The outbreak of World War II dramatically changed Connecticut businesses. Long a vibrant part of New England industry, local firms switched from making clocks and wool coats to mass producing artillery cartridges and Army pea-coats. Selections from the Connecticut business collections held by the University of Connecticut’s Archives and Special Collections paint a detailed portrait of this remarkable moment in history through the lives of the people who lived it.
During World War II, the federal government assumed an expansive role in managing the national economy. To help mobilize for war, Washington pushed local industry to retool their factories for military production. Connecticut businesses complied, though some more readily than others. Regardless of disposition, they were all soon operating under wartime conditions: rushing to convert machinery, meet difficult production schedules, secure scarce materials, and plan for uncertain times ahead.
The U.S. entrance into World War II altered the landscape of American labor. Men and women gave up their civilian jobs in large numbers to serve in the armed forces, leaving Connecticut businesses scrambling to find replacements. Amid mounting production schedules and material shortages, local industry had to adjust to a new labor regime. Women and immigrants took on expanded roles in the workplace, while employers accepted increased unionization and fought against absenteeism and workplace injury.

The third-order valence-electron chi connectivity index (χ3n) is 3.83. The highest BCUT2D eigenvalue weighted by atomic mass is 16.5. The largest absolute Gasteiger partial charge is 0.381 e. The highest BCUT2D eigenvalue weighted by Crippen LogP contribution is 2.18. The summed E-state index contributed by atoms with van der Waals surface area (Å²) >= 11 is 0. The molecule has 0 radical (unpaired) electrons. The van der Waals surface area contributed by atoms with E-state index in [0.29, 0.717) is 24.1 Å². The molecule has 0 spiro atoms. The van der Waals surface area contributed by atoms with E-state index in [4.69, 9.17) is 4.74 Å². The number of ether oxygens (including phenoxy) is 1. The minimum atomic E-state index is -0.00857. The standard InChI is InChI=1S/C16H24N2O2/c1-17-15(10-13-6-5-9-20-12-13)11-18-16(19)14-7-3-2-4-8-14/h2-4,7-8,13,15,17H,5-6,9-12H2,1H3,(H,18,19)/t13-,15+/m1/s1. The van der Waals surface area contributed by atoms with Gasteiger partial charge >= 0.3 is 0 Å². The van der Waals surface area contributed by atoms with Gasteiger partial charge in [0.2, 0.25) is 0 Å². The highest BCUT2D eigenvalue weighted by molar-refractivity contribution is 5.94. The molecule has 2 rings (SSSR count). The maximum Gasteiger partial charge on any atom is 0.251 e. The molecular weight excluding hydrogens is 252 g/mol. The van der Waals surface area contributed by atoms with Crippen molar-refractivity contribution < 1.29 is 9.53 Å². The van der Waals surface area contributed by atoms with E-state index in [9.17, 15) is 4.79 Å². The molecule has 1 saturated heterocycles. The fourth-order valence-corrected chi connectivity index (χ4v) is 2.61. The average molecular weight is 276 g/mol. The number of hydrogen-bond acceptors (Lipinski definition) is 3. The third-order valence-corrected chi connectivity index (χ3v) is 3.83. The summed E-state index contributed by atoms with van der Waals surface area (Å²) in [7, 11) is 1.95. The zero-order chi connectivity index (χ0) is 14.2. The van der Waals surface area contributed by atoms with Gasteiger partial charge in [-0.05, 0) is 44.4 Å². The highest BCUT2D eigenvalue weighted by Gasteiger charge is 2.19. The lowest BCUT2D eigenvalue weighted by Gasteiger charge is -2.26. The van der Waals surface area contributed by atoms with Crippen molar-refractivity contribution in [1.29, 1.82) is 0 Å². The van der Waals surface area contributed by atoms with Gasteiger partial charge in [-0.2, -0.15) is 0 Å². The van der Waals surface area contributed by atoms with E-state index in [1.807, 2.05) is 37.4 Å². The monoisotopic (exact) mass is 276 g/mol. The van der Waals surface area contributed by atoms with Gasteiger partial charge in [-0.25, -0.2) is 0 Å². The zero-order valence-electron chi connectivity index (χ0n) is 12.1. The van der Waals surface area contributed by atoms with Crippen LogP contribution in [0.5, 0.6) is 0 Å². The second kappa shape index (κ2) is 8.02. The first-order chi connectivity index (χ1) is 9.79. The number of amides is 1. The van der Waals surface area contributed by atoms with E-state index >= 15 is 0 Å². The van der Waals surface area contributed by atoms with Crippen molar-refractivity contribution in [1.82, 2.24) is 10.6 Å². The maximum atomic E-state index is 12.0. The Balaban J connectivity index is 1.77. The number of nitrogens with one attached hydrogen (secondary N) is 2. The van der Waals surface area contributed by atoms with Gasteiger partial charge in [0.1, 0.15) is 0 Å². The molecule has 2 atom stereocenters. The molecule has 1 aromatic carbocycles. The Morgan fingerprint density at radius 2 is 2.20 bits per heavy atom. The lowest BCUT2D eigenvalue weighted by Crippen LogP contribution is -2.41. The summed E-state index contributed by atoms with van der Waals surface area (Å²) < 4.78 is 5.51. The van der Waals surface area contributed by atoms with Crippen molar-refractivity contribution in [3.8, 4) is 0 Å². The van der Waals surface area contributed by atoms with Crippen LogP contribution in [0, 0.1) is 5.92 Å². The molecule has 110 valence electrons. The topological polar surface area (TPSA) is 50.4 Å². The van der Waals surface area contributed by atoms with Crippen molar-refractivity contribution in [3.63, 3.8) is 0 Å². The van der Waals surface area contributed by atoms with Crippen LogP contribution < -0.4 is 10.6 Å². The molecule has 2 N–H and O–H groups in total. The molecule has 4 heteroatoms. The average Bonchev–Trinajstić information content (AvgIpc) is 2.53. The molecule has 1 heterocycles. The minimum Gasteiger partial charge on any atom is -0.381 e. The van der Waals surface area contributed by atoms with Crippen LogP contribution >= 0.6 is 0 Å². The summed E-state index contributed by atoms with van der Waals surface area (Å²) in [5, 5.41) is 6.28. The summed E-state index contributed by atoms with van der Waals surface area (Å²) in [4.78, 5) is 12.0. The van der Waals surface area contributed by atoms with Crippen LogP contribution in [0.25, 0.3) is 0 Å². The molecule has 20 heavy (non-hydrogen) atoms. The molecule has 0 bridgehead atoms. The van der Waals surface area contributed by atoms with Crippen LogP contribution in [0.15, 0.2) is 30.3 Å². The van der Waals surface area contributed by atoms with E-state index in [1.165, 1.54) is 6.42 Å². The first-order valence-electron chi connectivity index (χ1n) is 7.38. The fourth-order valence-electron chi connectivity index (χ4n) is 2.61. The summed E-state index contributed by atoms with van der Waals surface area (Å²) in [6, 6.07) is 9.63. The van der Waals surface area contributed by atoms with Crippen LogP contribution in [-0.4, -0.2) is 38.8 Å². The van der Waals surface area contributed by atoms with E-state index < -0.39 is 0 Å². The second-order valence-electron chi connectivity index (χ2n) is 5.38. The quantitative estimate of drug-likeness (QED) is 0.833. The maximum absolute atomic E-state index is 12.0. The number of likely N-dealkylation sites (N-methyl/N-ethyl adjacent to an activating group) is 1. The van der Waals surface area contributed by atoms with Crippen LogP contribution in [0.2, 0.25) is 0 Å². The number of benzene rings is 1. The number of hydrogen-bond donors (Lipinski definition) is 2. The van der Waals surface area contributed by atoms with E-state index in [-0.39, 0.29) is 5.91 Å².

Connecticut businesses not only helped the government wage World War II, they also helped sell the war to the American people. Local firms crafted slogans, advertisements, and editorials aimed at boosting worker morale and chiding those who failed to support the war. They also tried to stoke patriotic fervor beyond the workplace, promoting bond drives and victory gardens as well as organizing civil defense drills and wartime recreation.
Connecticut businesses won a range of awards and honors during World War II. Achieving national recognition often occasioned lavish celebrations, while visits from government officials produced more quiet affairs. Whether large or small, these honors served a number of purposes during the war. They helped ease the tension between federal agencies and private businesses under new regulations, they spurred workers to meet the high demands of wartime production, and they supported the government’s overall attempt to boost morale.
This online exhibit was created and written by Shaine Scarminach, and the website was designed and assembled by A. Gabrielle Westcott. Both are UConn History PhD students who work as student assistants in Archives & Special Collections.